The rapidly-evolving situation has prompted confusion and concern as the US and governments worldwide monitor the bitter end to nearly two decades of war.
Here’s what you need to know about what happened this weekend and how we got here.
The presidential palace in Kabul has now been handed over to the Taliban after being vacated just hours earlier by officials of the US-backed government. The Taliban claimed the palace with three Afghan government officials present, according to Al Jazeera, which carried events live. One Taliban security official said there was a “peaceful handover of government facilities ongoing across the country.”
Another spoke briefly in English to say that he had formerly been held by the US in Guantanamo, a claim that CNN cannot independently verify.
Afghan President flees. Ghani left the country on Sunday for Tajikistan, two sources told CNN.
Afghanistan’s acting defense minister, General Bismillah Mohammadi, slammed the fleeing president in a brief tweet Sunday, writing: “They tied our hands behind our backs and sold the homeland, damn the rich man and his gang.”
Foreign governments scrambling. The airport has become the focus of much international attention as foreign governments work to evacuate citizens.
Following reports of gunfire at the airport, the US embassy instructed all American citizens still in the country to shelter in place. “The security situation in Kabul is changing quickly including at the airport,” it said in a security alert. “There are reports of the airport taking fire; therefore we are instructing US citizens to shelter in place.”
How we got here
The US withdrawal from the country opened a clear path for the Taliban to take on and defeat the Afghan security forces. Many major cities fell with little to no resistance, including the key city of Jalalabad, which the Taliban seized on Sunday.
Biden officials admit miscalculation. The rapid fall of Afghanistan’s national forces and government has come as a shock to President Joe Biden and senior members of his administration, who only last month believed it could take months before the civilian government in Kabul fell — allowing a period of time after American troops left before the full consequences of the withdrawal were laid bare.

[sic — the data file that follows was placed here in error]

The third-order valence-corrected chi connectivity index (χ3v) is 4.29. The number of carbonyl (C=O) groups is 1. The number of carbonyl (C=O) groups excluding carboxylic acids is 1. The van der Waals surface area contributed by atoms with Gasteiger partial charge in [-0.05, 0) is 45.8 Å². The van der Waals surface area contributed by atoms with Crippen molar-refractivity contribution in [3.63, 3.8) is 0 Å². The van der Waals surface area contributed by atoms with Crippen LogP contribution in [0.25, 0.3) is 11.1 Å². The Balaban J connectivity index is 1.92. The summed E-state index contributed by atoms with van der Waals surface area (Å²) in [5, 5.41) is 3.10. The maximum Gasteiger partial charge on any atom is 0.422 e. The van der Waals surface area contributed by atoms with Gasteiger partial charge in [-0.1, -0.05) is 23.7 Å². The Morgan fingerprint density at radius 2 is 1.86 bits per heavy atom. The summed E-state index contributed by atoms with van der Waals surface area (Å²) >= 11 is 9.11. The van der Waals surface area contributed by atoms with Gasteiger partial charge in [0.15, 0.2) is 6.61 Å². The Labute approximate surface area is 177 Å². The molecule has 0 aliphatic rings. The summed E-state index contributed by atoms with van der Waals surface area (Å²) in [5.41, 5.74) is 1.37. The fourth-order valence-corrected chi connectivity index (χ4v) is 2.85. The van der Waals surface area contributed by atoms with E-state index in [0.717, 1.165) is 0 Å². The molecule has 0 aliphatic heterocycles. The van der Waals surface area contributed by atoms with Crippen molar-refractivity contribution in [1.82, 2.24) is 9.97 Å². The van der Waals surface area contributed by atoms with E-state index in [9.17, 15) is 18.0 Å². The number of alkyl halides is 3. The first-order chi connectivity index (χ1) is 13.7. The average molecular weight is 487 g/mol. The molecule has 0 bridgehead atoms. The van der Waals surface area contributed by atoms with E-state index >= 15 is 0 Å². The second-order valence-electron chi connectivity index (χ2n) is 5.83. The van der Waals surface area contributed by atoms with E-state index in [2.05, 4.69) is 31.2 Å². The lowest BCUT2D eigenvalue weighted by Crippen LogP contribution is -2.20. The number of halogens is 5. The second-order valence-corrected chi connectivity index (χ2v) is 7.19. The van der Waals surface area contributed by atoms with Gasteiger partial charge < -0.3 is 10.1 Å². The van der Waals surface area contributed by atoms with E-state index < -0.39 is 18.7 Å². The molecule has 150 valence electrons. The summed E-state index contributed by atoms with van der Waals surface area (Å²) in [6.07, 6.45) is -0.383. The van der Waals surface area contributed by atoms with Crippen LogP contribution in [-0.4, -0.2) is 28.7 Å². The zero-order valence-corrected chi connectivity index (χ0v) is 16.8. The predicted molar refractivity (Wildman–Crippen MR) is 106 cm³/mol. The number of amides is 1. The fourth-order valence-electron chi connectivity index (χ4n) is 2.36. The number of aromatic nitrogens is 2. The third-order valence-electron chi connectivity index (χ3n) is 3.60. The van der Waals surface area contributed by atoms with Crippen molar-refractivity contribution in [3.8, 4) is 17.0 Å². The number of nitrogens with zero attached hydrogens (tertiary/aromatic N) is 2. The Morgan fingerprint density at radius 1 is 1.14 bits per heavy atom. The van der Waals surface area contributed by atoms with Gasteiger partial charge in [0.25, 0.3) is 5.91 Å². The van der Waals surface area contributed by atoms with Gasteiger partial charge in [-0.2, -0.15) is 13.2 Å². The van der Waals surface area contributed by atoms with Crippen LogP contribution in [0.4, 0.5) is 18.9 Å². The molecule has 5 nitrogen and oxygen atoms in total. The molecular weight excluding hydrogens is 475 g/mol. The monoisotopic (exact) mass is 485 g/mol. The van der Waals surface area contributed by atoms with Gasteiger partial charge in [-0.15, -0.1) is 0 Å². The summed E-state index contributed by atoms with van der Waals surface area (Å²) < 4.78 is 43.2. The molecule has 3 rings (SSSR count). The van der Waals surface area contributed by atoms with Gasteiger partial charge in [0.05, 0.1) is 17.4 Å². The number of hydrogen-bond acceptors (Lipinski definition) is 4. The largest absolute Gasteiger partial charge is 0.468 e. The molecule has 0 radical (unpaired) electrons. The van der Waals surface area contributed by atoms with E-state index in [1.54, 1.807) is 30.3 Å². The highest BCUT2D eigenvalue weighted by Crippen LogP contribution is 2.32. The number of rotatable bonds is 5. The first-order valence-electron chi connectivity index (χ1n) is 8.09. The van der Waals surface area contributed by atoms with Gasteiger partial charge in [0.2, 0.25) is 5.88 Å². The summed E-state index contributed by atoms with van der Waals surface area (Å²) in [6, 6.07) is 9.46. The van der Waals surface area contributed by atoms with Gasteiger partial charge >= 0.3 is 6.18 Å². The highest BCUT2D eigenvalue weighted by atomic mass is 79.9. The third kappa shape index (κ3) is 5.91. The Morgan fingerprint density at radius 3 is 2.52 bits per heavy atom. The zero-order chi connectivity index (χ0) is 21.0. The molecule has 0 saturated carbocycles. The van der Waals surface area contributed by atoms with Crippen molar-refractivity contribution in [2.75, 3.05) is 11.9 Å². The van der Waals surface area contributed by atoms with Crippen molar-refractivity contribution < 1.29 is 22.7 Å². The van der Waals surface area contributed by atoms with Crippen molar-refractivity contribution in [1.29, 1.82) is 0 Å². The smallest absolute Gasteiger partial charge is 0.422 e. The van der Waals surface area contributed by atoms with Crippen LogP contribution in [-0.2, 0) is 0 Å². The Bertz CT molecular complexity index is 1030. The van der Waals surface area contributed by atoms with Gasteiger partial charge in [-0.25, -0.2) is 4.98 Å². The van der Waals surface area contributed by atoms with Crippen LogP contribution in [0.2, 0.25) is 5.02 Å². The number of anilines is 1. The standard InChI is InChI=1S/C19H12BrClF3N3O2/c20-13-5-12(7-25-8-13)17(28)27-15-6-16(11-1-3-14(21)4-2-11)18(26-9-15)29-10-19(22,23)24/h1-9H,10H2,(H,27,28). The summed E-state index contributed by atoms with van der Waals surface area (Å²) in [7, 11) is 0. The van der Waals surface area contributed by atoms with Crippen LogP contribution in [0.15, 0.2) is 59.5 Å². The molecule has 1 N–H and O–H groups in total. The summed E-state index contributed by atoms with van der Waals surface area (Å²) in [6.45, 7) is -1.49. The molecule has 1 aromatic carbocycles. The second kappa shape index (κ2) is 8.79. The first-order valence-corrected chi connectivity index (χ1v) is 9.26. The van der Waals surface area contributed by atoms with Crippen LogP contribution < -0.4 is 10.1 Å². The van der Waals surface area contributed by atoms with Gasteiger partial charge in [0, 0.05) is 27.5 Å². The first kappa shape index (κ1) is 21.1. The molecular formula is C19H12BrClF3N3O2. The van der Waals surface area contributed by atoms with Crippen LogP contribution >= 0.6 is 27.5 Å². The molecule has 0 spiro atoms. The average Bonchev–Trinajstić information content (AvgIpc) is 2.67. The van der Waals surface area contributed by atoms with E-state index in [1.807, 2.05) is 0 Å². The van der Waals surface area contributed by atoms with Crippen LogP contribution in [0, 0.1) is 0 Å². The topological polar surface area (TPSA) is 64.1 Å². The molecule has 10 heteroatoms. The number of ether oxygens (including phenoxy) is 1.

What comes next
The country is now facing the Taliban’s return to power, which, if it’s anything like it was in the 1990s, would mean a deterioration in civil liberties, particularly for women and girls whose freedoms grew under the civilian government.
Terror groups could reconstitute soon. In a briefing for senators on Sunday morning, Chairman of the Joint Chiefs of Staff Gen. Mark Milley said terrorist groups like al Qaeda could reconstitute in Afghanistan sooner than the two years defense officials had previously estimated to Congress because of the recent, rapid Taliban takeover of the country, according to a Senate aide briefed on the comments.
Additional US troops headed to Afghanistan. US Defense Secretary Lloyd Austin on Sunday approved 1,000 more US troops into Afghanistan, a defense official told CNN, for a total of 6,000 US troops who will be in country soon. Their primary mission is securing Kabul’s airport.
Next steps are still being debated. Discussions are underway among top White House advisers on how Biden should address the deepening crisis, officials said Sunday. No final decision has yet been reached about whether the President will return to Washington from Camp David, the presidential retreat where he was vacationing.
UN Security Council to meet Monday. UN Secretary-General António Guterres is expected to brief the Council, with private consultations to follow.
In remarks on Friday, Guterres called on the Taliban to halt their offensive in Afghanistan and didn’t directly answer when asked what he would say to those who feel Afghanistan has been abandoned by the international community.
Expect scrutiny from Congress. Already, some lawmakers are demanding more information from the administration on how its intelligence could have so badly misjudged the situation on the ground, or why more robust contingency plans for evacuating Americans and their allies weren’t in place.
CNN’s Clarissa Ward, Tim Lister, Angela Dewan and Saleem Mehsud contributed to this report.